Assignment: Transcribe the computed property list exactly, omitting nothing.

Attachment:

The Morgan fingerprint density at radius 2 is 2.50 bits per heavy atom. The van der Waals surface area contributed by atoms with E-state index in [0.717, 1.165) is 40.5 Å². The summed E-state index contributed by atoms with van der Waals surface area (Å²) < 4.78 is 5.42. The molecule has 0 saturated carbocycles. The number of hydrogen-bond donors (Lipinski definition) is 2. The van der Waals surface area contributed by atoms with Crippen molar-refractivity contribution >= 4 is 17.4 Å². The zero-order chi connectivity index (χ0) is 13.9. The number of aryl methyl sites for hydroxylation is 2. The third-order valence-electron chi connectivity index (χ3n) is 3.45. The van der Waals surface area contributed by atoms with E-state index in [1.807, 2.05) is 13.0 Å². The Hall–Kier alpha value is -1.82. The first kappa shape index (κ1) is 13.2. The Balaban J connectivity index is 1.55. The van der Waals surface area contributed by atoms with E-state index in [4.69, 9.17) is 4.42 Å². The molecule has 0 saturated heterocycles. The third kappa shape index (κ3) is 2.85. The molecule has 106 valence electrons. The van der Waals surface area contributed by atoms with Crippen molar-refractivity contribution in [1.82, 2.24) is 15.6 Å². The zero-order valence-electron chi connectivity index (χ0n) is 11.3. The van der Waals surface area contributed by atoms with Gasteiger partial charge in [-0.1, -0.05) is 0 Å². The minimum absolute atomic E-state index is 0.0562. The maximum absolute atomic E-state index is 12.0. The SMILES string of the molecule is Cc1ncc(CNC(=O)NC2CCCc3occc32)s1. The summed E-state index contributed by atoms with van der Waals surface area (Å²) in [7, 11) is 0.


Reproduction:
The Morgan fingerprint density at radius 2 is 2.50 bits per heavy atom. The van der Waals surface area contributed by atoms with E-state index in [0.717, 1.165) is 40.5 Å². The summed E-state index contributed by atoms with van der Waals surface area (Å²) < 4.78 is 5.42. The molecule has 0 saturated carbocycles. The number of hydrogen-bond donors (Lipinski definition) is 2. The van der Waals surface area contributed by atoms with Crippen molar-refractivity contribution >= 4 is 17.4 Å². The zero-order chi connectivity index (χ0) is 13.9. The number of aryl methyl sites for hydroxylation is 2. The third-order valence-electron chi connectivity index (χ3n) is 3.45. The van der Waals surface area contributed by atoms with E-state index in [1.807, 2.05) is 13.0 Å². The Hall–Kier alpha value is -1.82. The first kappa shape index (κ1) is 13.2. The Balaban J connectivity index is 1.55. The van der Waals surface area contributed by atoms with E-state index in [4.69, 9.17) is 4.42 Å². The molecule has 0 saturated heterocycles. The third kappa shape index (κ3) is 2.85. The molecule has 106 valence electrons. The van der Waals surface area contributed by atoms with Crippen molar-refractivity contribution in [1.82, 2.24) is 15.6 Å². The zero-order valence-electron chi connectivity index (χ0n) is 11.3. The van der Waals surface area contributed by atoms with Gasteiger partial charge in [-0.1, -0.05) is 0 Å². The minimum absolute atomic E-state index is 0.0562. The maximum absolute atomic E-state index is 12.0. The SMILES string of the molecule is Cc1ncc(CNC(=O)NC2CCCc3occc32)s1. The summed E-state index contributed by atoms with van der Waals surface area (Å²) in [7, 11) is 0.